I woke up to the sound of a passing sun shower. I had written out my itinerary for the day in Antigua. I attended the White Fete the night before. The fete was amazing. Soca and reggae tunes played in this Caribbean style rave. Thousands of people attended the fete. Drinks were included in the ticket price. The event was a party animal’s dream come true! There were various wet bars serving top shelf spirits from Hennessy to Patron to Absolute.
Upon entering the venue, I was greeted with a champagne flute filled with Verdi. I stood in a quiet corner until I warmed up to the environment. I’m a people watcher. I spent much time admiring how well dressed everyone was in their upscale, all white attire. I was unprepared for the event, but I felt comfortable with myself and the outfit I scrambled to put together. I wore a white T-shirt with the words Money, Power, Respect written in shiny gold lettering. The shirt is a clear indication of who I am and what I represent. Party goers were aware that I wasn’t a local, but I made it clear that I had arrived. It was my first night on the island and I had no expectations of attending such a grand event, but everyone from my taxi driver to hotel staffers raved about this annual fete. I just had to see what the buzz was about.
When I felt comfortable enough, I made my way to the happenings. I found a good spot closer to the stage and planted myself there for a while. The bass from the speakers were so strong I could feel it in my chest. Colorful laser lights flashed interchangeably with black lights; I felt like I was in the opening scene of the movie Belly. A drone flew above the crowd recording bits of the evening. I could feel the air blowing from the drone’s propellers as it hovered above me. Every single moment of the night felt perfect. The drinks had taken over me and I felt free. I wasn’t drunk and belligerent. I was at ease; feeling like I was exactly where I belonged. I felt like I had found a significant piece of happiness that I had been missing for a very long while. I was all alone on this small island surrounded by thousands of strangers, yet I felt right at home. I danced to everything from Justin Beiber’s “Sorry” to a native soca band I grew up listening to, Burning Flames’ “Workey Workey”. I never experienced a party like this in my life.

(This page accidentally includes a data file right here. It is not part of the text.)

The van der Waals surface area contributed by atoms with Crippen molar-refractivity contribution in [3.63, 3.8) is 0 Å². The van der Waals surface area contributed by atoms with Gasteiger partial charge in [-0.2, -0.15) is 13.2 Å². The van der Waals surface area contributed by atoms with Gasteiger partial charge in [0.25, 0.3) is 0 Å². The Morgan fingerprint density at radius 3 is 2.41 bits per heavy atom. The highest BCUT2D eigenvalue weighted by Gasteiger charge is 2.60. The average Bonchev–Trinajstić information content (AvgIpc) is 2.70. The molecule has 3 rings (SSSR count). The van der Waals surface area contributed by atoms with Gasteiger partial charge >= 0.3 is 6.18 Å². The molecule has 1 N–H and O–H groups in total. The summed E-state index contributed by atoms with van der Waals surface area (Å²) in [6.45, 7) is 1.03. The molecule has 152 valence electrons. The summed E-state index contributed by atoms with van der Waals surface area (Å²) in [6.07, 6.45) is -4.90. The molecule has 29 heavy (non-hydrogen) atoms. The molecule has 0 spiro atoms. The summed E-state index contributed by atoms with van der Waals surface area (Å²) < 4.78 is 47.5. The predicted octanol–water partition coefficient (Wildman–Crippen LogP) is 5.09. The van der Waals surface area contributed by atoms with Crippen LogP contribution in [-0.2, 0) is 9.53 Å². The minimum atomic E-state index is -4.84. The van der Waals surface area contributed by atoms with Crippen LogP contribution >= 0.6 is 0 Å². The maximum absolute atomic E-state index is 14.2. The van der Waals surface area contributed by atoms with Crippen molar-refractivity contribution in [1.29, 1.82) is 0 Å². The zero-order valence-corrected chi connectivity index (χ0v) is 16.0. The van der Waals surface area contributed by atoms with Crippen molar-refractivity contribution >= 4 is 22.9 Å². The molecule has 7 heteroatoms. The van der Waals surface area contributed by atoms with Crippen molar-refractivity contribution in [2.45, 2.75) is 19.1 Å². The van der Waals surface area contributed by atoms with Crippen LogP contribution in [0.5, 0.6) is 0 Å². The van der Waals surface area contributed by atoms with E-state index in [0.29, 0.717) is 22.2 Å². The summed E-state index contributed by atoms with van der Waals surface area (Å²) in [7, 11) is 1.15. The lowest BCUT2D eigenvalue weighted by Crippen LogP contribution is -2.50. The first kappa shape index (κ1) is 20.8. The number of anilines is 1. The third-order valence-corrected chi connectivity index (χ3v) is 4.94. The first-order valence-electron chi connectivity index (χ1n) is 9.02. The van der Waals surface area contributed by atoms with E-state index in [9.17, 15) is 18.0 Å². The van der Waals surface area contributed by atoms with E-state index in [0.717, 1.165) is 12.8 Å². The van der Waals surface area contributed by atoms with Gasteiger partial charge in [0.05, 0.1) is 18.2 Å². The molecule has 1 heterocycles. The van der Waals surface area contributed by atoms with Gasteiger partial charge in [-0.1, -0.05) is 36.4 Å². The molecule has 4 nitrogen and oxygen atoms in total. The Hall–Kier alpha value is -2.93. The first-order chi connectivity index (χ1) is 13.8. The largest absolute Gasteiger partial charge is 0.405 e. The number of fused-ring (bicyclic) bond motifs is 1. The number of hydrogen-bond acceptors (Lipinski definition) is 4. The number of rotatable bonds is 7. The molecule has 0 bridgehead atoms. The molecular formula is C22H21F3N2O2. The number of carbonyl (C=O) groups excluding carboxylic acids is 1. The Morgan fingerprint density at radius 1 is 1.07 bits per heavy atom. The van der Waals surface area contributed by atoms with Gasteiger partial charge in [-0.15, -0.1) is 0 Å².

After the fete, I made a stop for some jerk chicken at a food stand on a dark unpaved road. The chicken was fresh off the grill. Jerked and doused in BBQ sauce, it was exactly what I needed after a boozy filled evening. I went back to my hotel suite and sat on the balcony to enjoy my BBQ jerk chicken. I sat quietly reflecting on the fun night I just had. I ate my chicken while counting stars. My first night in Antigua gave me life and I realize now, instead of counting stars, I should have been counting my blessings.